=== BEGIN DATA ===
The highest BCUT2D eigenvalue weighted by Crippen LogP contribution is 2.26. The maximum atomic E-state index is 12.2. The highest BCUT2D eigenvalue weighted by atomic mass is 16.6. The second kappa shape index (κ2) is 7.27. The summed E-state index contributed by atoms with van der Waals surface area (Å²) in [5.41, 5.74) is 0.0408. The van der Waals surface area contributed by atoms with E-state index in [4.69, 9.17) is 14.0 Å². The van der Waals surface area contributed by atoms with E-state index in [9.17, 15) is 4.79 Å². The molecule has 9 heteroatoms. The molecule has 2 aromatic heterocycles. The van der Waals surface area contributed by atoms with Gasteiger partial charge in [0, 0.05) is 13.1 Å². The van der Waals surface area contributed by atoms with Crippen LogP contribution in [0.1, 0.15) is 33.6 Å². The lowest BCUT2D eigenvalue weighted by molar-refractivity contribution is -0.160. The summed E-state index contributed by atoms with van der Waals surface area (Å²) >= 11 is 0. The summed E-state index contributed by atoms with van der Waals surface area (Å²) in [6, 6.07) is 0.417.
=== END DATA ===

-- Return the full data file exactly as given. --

The highest BCUT2D eigenvalue weighted by Crippen LogP contribution is 2.26. The maximum atomic E-state index is 12.2. The highest BCUT2D eigenvalue weighted by atomic mass is 16.6. The second kappa shape index (κ2) is 7.27. The summed E-state index contributed by atoms with van der Waals surface area (Å²) in [5.41, 5.74) is 0.0408. The van der Waals surface area contributed by atoms with E-state index in [4.69, 9.17) is 14.0 Å². The van der Waals surface area contributed by atoms with E-state index in [9.17, 15) is 4.79 Å². The molecule has 9 heteroatoms. The molecule has 2 aromatic heterocycles. The van der Waals surface area contributed by atoms with Gasteiger partial charge in [0, 0.05) is 13.1 Å². The van der Waals surface area contributed by atoms with Crippen LogP contribution in [0.1, 0.15) is 33.6 Å². The lowest BCUT2D eigenvalue weighted by molar-refractivity contribution is -0.160. The summed E-state index contributed by atoms with van der Waals surface area (Å²) >= 11 is 0. The summed E-state index contributed by atoms with van der Waals surface area (Å²) in [6, 6.07) is 0.417.